Once you have sent these notices, they must be received at each instance. This is where one of the reasons why Camel was added to the project comes in: it’s incredibly easy to use. Here is an example of reading and logging a message:
However, simply logging notifications is not enough. Next, you need to send it to all clients. To do this you should create a handler:
- Parse the notification body from plain String to JSON object and then to the Java object
- Read the header you recorded earlier
- Send it using the existing methods
- Add it to your Data Flow in a row
Finally, you can move on to the test. Here Maples are connected to two different instances. Perform an update on one and observe the updates on two at once:
Now everything works … but…
Everything will work fine when you operate with small volumes. But then again, there are a lot of systems in real projects that handle large amounts of data. Therefore, let’s also have such an endpoint, which will completely rewrite all to-do lists which concern the current user. As an input, it takes an array of these lists, the size of which is limited only by your imagination.
This way, notifications with updated lists will come from the broker and forward to all instances. However, notification brokers are not designed for this purpose. They work quickly and efficiently with small amounts of data. Otherwise, it can lead to problems with productivity and bottleneck formation. So how can you fix this?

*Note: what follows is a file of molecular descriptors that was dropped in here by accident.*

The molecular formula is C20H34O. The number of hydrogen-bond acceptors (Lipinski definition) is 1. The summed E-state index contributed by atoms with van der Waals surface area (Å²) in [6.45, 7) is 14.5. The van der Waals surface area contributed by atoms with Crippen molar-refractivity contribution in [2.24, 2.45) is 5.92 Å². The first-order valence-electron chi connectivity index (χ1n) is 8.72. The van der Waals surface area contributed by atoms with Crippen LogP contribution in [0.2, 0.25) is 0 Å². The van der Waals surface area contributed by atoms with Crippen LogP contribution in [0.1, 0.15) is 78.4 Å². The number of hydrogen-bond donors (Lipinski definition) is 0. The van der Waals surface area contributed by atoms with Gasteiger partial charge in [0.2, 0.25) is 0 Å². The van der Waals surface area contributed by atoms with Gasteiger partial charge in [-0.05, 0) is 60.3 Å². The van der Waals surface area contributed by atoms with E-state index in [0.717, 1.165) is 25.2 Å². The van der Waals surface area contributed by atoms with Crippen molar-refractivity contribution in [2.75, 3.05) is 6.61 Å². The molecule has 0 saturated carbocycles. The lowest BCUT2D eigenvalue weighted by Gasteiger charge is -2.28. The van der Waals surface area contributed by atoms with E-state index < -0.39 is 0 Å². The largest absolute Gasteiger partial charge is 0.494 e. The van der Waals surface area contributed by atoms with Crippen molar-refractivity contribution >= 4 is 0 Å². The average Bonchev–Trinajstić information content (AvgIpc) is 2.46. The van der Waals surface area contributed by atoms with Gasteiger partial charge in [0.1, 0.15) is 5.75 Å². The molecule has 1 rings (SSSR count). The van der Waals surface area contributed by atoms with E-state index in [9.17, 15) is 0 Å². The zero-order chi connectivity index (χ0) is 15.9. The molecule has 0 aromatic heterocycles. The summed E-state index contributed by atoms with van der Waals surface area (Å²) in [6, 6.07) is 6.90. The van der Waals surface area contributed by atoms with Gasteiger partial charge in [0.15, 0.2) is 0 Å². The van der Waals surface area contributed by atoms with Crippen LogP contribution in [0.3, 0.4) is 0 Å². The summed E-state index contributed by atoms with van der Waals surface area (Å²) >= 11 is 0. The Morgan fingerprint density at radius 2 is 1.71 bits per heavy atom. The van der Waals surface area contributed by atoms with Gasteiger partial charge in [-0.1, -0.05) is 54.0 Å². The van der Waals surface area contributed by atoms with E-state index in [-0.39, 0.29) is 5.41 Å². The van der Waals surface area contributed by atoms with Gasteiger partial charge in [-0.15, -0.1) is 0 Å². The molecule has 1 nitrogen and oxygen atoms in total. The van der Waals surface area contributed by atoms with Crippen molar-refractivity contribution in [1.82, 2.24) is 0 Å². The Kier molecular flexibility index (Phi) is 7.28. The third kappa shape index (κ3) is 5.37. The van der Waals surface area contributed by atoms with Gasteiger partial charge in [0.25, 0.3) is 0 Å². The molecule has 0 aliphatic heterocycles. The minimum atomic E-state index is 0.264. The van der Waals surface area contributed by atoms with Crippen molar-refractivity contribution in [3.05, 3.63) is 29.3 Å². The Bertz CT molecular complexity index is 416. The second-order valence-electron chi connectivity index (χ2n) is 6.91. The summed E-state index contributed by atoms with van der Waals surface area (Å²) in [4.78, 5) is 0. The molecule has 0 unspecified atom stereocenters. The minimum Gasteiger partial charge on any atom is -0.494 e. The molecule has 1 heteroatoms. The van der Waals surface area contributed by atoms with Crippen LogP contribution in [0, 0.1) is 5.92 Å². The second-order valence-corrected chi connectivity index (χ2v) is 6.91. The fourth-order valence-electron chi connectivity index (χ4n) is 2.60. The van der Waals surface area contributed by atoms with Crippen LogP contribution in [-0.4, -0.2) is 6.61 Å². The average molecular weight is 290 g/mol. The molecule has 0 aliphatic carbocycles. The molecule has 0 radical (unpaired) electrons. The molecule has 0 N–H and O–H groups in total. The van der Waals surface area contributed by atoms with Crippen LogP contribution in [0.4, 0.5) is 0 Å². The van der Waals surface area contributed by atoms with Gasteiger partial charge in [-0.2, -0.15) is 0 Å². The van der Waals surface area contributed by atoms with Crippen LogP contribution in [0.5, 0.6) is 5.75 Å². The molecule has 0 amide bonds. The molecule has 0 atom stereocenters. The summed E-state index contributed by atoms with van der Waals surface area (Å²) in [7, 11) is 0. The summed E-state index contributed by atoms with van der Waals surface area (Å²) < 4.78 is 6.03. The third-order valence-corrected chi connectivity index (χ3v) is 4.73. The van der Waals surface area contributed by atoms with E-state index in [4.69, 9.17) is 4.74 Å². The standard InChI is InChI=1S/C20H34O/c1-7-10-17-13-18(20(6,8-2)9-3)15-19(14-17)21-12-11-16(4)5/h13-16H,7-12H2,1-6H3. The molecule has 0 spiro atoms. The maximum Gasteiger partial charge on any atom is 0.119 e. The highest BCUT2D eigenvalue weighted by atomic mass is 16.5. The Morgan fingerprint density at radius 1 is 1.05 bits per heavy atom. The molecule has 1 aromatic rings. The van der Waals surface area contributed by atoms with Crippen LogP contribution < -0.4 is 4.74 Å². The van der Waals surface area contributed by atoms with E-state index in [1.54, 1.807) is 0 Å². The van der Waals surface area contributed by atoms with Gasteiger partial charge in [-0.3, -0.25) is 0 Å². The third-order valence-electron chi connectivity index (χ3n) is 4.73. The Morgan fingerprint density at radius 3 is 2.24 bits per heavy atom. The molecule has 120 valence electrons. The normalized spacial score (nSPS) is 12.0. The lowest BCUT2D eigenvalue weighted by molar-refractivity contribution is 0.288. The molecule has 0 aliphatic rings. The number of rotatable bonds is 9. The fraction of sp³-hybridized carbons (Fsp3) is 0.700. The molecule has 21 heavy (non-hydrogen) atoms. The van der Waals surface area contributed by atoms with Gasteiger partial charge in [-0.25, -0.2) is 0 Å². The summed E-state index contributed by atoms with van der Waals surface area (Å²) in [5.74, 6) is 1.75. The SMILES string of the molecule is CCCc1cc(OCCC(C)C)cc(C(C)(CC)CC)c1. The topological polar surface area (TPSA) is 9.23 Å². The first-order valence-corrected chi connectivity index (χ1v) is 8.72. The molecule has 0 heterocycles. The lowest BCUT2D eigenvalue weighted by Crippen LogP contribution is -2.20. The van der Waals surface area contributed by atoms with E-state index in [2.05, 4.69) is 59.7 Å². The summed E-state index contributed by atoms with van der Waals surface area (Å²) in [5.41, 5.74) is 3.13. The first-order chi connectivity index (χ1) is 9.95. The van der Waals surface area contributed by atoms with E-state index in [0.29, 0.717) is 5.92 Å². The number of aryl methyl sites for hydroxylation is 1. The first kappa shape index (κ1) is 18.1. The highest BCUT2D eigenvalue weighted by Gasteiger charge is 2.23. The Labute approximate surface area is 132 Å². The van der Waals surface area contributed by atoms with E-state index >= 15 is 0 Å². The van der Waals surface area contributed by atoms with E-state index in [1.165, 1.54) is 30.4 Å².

Let’s take a refreshed approach. For this type of notification, you will send the whole updated object and information (specification) about which object has changed and how exactly. SpecProcessors on instances will then collect all the new data on their own and send it out to clients.
All you have to do is change a little bit of the data format that will be sent to the broker. Let’s create a primitive version of the specification, which includes:
- A class-name processor for processing notifications
- Parameters in the card format
Next, you create a processor that will pull the updated data from the database, 3rd party service, or elsewhere, and pass it on.
After that, update the Data Flow in the router. If an appropriate processor is found, that is where the processing goes. Then a notification is sent to the clients via WebSockets. Here is a simplified diagram of how it works:
Let’s go back to where it started and see how it all evolved into a bidirectional system. This system can easily scale and does not put a strain on the resources:
Now when you need to implement sockets, you will think through the details in advance, and know what difficulties you may encounter and how to overcome them. And if you want to take a closer look at the code in this article, follow the links to the frontend and backend repositories: